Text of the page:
Transcript: What Weiser said to tea party forum

“If Obama loses Michigan, his paths to the White House reduce substantially. It’s very hard to see a path for him to the White House again. If we lose Virginia or Ohio, it saves us the election, and we will still win. That’s how important Michigan is.

Now I’m going to tell you my own theories in Michigan because it’s one of the reasons the RNC is sending as much money as they are here and why you will see some of our friends spending money here. Because I talk to them all the time. They call me because I was the chair here. I understand what’s going on.

I think there’s two things that make a huge difference. No.?1 is a very fundamental thing?…?Are there any Democrats in this room? (laughter) It’s a very fundamental thing. We have always had to overcome to win the governorship or the presidency a margin that used to be bigger, but in recent years has been about 350,000 votes out of Wayne County. And then if we could keep it even in Oakland County or win by a little bit, we’d have to overcome them in the rest of the state.

Well, let’s look at Wayne County. Two big groups. The first one’s Detroit. Population’s now shrunk under 700,000. Last presidential election it was probably about 800-850 (thousand). Less voters.

Secondly, no Coleman Young machine. No Kwame Kilpatrick machine. There is no Dave Bing machine. There’s no machine to go to the pool halls and the barbershops and put those people on buses and then bus them from precinct to precinct where they vote multiple times. And there’s no machine to get ’em to stop playing pool and drinking beer in the pool hall. And it does make a difference.

Now let’s go out-county. No McNamara machine. If there’s a Ficano machine, it hasn’t got a nickel. Or it’s under indictment — one or the other. (laughter) So I believe, and I’ve told these people this, that I don’t know how many votes less they’ll have, is it 60,000, 50,000, 80,000, there’s gonna be less of a margin to have to beat out of Wayne County then we’ve ever had before. That’s one?… (applause)

Obama has hired a lot of people to go help him get that vote out. But if you’re not from Detroit, the places where those pool halls and barbershops are, you’re not going to be going at 6:30 in November. Not without a side arm.”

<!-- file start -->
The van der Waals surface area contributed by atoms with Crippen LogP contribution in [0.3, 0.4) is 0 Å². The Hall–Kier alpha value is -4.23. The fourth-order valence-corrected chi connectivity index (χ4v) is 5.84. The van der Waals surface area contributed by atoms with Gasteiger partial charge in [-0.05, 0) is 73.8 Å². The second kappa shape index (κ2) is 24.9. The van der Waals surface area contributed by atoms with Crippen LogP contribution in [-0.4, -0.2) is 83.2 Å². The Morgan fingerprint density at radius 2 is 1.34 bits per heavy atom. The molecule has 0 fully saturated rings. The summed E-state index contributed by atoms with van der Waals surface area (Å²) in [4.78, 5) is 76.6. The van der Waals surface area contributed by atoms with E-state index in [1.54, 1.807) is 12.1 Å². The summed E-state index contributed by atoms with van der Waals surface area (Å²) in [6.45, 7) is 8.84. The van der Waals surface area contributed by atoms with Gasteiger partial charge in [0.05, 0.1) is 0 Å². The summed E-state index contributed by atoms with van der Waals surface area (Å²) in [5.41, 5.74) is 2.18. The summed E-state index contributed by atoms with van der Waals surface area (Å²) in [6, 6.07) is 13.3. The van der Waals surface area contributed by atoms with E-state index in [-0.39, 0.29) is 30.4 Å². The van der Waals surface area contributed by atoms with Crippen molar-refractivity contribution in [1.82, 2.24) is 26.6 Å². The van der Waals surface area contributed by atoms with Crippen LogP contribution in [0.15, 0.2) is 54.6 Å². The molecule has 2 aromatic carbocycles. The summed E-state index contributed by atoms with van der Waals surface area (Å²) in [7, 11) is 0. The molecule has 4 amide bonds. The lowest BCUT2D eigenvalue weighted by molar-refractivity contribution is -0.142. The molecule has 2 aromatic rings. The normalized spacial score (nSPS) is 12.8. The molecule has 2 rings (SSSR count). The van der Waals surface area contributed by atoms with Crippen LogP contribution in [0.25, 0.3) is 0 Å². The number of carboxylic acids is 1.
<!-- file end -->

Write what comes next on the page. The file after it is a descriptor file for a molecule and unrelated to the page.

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Letter: "I am a Republican. This year I voted Democrat. Why? It was their attitude."

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Today's L.A. Times letters to the editor, because our voices matter:

Re “Obama again: Swing states seal second term,” Nov. 7

I worked as a poll worker in Santa Fe Springs for 15 hours on election day.

I was elated to see the young and middle-aged men and women, senior citizens and the physically challenged with their wheelchairs, walkers and canes — all taking the time to come to the precinct and vote.

I translated in Spanish for about 30 people, some first-time voters. Some were immigrants who had recently become U.S. citizens. One woman from Ecuador had tears in her eyes and thanked me for assisting her in voting.

Near the end, an older gentleman arrived with two young men. He told me: “They have to stop playing their games or watching TV. They need to come to vote. They are the ones who will inherit this country.”

Juanita Meraz
Santa Fe Springs

***

I am a Republican and have been for the last 30 years. However, I am an American first. This year I voted Democrat. Why?

Because the Republicans became the “Republi-cants” and “the party of no.”

I expect the Republicans to work with the Democrats. Not doing so is anti-American, and I am an American first. So if they want to know why they lost — it was their attitude.

Elliott Brender
Villa Park

***

It was with a deep sense of shame that I watched fellow Americans have to wait two to three hours to cast their votes. I waited five minutes to vote. This is a problem easily fixed by adding polling stations.

Doubly shameful is the use of the electoral system — antiquated and unfair to voters of all parties, a system that makes the votes of those in “swing states” more valuable than the rest of the country.